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Gender Differences in PTSD

As more women join the military, researchers are beginning to examine the higher frequency of TBI and PTSD in women By Neelum T. Aggarwal, MD

Recent data from the Veteran’s Affairs (VA) Administration notes that women comprise nearly 12% of all soldiers who served in Iraq and Afghanistan. More than 79% are under age 40; 88% are enlisted, and 12% are officers. As troops try to re-integrate into civilian life, the clinical literature is noting differences in cognition, and physical and emotional health-related issues. Some, but not all, reports suggest that female veterans may seek more outpatient primary care visits than males, in addition to having more mental and “cognitive” health visits than males. In addition, other reports note that female VHA users are more likely than their male counterparts to have mild and major depression, adjustment disorders, and musculoskeletal and skin disorders.

Some findings are thought to be associated with the incidence of physical attacks, harassment, and combat-related exposure. Both traumatic brain injury (TBI) and post-traumatic stress disorder (PTSD) are thought to occur in higher frequency among female military veterans, yet recent data suggest that over 50% of returning female veterans do not realize the signs and symptoms of TBI/PTSD, and many think that they can handle these situations without medical intervention. Also, women often find themselves immediately immersed in family care issues without having their own personal care needs met. Whether true gender differences exist in PTSD or other related cognitive and health conditions is a subject only recently examined by researchers.

In the U.S. population, the overall prevalence of PTSD is 5-10%, with women having a two-fold higher prevalence of PTSD than men. These civilian prevalence rates were similar to those of military women examined prior to the wars in Iraq and Afghanistan. Data from the Millennium Cohort of over 75,000 service members (>20,000 women) noted that women had a higher rate of pre-deployment PTSD (3.2% vs. 2.2%, adjusted OR of 1.4%) compared to men, measured by the PTSD checklist civilian version. Post-deployment data on PTSD, however, has been scant, with some reports noting emerging cognitive issues associated with PTSD in addition to co-morbid medical conditions.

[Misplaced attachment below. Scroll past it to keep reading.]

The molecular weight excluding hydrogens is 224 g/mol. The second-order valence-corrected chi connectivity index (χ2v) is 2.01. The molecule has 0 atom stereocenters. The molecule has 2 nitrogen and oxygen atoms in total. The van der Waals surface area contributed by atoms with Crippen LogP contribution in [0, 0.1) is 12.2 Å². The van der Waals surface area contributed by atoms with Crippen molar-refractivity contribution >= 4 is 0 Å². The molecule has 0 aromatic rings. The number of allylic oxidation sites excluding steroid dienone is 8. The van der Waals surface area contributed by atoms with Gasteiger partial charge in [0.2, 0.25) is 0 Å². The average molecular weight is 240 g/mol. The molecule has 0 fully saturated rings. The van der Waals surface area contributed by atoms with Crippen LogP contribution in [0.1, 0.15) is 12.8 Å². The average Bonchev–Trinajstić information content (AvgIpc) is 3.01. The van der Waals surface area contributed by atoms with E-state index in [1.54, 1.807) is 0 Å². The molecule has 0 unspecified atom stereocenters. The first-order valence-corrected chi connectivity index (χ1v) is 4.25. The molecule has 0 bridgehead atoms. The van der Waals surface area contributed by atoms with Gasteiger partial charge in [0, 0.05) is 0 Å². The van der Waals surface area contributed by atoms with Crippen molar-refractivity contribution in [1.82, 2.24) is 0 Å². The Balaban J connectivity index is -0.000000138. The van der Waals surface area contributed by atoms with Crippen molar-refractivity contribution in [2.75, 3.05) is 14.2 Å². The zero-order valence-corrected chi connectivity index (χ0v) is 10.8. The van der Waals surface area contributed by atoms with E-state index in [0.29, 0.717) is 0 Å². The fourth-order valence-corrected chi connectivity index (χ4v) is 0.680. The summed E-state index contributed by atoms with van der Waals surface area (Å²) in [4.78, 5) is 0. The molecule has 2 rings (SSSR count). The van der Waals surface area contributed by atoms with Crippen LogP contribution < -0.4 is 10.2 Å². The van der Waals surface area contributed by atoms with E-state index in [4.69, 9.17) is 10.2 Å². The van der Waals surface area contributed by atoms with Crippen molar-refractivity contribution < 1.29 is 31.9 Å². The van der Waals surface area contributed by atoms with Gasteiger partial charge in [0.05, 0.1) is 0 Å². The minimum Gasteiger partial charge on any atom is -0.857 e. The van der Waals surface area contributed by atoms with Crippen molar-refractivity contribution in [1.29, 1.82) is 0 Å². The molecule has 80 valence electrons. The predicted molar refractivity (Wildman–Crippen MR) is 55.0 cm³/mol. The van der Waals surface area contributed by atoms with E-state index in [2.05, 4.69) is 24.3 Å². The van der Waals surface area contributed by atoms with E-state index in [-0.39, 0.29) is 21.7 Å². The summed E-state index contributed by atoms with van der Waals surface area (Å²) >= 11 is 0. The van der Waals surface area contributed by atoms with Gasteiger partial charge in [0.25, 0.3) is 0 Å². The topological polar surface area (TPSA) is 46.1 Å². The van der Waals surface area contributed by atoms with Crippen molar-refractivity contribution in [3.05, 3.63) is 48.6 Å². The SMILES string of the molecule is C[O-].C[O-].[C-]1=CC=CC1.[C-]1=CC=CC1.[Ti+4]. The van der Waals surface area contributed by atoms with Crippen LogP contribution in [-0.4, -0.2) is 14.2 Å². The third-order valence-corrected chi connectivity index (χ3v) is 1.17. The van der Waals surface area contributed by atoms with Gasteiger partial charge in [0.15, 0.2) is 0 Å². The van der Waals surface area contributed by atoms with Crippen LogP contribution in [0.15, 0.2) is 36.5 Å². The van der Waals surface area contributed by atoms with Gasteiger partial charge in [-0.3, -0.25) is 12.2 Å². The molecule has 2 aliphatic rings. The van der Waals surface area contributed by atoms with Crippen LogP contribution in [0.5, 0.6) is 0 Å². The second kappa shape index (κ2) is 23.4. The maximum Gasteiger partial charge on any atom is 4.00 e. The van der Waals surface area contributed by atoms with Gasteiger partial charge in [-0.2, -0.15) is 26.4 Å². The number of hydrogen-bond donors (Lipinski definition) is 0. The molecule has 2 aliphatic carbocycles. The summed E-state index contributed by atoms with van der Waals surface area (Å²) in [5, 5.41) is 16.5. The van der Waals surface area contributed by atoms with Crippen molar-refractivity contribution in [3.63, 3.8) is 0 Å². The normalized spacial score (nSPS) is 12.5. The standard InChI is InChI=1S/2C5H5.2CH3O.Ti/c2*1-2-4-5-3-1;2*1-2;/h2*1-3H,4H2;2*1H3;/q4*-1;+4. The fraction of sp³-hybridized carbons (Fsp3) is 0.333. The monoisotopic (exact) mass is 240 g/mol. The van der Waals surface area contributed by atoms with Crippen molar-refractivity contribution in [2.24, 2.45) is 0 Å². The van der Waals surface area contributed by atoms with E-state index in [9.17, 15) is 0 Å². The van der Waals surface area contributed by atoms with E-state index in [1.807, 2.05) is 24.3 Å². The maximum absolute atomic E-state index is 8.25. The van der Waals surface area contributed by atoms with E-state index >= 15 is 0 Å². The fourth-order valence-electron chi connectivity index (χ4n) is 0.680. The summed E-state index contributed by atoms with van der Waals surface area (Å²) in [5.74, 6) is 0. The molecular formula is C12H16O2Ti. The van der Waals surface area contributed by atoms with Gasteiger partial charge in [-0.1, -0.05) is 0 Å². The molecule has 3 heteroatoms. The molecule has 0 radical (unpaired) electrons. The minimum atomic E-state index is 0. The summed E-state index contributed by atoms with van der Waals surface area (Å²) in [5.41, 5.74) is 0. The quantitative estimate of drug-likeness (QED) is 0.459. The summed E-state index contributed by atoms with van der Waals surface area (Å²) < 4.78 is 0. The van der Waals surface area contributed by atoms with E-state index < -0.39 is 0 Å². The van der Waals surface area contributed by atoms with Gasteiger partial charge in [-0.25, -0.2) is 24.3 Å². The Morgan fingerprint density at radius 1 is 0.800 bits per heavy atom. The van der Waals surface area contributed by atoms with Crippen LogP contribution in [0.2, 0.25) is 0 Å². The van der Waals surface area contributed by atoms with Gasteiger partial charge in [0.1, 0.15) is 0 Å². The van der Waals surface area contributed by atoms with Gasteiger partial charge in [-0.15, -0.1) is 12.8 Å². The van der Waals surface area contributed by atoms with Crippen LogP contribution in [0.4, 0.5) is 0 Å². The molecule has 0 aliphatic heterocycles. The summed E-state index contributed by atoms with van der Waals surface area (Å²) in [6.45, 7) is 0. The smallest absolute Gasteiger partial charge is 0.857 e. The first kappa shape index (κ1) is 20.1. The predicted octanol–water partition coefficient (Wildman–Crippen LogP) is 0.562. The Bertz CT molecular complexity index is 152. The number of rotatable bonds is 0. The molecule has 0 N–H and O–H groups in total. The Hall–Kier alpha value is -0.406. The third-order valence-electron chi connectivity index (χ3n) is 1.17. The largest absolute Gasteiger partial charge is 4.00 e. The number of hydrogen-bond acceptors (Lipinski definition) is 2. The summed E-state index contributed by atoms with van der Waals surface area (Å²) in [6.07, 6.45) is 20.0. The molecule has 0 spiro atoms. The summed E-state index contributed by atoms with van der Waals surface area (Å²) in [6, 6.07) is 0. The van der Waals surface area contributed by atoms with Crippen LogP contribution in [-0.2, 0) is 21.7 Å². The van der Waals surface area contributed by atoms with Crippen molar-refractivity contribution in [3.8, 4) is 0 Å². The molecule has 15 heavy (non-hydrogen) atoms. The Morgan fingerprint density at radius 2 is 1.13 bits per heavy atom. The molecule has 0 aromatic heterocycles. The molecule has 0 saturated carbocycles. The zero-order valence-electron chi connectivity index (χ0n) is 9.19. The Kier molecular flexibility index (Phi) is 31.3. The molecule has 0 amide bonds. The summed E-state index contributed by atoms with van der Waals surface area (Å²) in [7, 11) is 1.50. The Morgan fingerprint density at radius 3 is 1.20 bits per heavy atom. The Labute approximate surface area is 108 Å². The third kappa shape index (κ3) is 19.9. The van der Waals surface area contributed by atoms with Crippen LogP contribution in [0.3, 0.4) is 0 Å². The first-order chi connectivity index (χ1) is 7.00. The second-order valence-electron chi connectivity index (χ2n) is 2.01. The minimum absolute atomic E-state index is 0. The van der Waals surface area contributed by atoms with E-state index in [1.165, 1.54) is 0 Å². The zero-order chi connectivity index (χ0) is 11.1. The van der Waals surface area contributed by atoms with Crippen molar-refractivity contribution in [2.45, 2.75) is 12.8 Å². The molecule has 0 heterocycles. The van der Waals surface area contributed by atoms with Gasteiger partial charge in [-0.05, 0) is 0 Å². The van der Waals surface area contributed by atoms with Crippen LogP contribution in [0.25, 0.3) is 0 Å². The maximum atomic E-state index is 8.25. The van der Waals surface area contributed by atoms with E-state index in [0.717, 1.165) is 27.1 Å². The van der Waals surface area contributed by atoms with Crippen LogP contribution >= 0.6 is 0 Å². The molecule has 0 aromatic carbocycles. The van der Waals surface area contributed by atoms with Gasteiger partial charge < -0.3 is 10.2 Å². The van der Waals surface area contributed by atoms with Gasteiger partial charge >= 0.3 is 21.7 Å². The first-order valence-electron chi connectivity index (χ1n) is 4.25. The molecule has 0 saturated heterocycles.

Existing PTSD studies are often grouped into service branch areas and active duty veteran status. Data sets limited to the Army have shown that positive PTSD screening scores were twice as likely in women compared to men. These studies, conducted from 2006-2008, assessed combat experience using a yes/no, four-item questionnaire that asked about being injured or wounded. Higher levels of PTSD with higher levels (i.e., intensity) of combat experience were noted for women than for men.

In the U.S. Millennium Cohort Study, which compared new onset PTSD in men and women from all service branches, both active reserve and the National Guard, combat exposure was indicated by one positive response to any of the following items assessing whether the veteran had witnessed: death due to war, disaster, tragic event; instance of physical abuse; maimed or dead bodies of soldiers, civilians, prisoners of war or refugees. New onset PTSD was noted in 3.8% of women, compared to 2.4% of men, with women showing higher odds of new onset PTSD compared to men, in three of four service areas. (Army 1.7%, Air Force 2.0%, Navy/Coast Guard 1.73%)

A National Guard study surveyed members who were deployed from 2005-2007 (n= >25,000). Positive scores for PTSD three months post-deployment were found in 18% of women compared to 14.5 % of men; however, at 12 months post-deployment, more males reported positive PTSD scores than women (17.9% of females vs. 24.1% of males). When adjusted for combat experience/exposure, men had decreased odds of screening positive for PTSD compared to women at three months post-deployment and no gender differences were observed at 12 months post-deployment.

Finally, medical data from across multiple VA medical centers have noted that male veterans were more likely to have health care visits or diagnoses of PTSD (diagnosed by the ICD-9 criteria) compared to females (22% vs. 17%). This finding supports clinical data suggesting that women may not recognize the signs and symptoms of PTSD, or simply choose to manage this issue on their own.

The data emerging on PTSD highlights potential gender differences in a condition that often affects veterans. PTSD can be chronic and potentially debilitating since it is associated with impairment in cognitive, physical, and social functioning. Given the expanding roles of women in the military, more research in this area is needed. Long-term follow-up studies should examine potential modifiable factors that could reduce the risk of PTSD and optimize intervention strategies for female members of the military.

Dr. Aggarwal is a cognitive neurologist, co-leader of the NIH-funded Rush Alzheimer’s Disease Clinical Core, and vice chair of the board of the Westside Institute of Science and Education (WISE), a 501(c)3 research corporation that serves the Jesse Brown VA Medical Center in Chicago.

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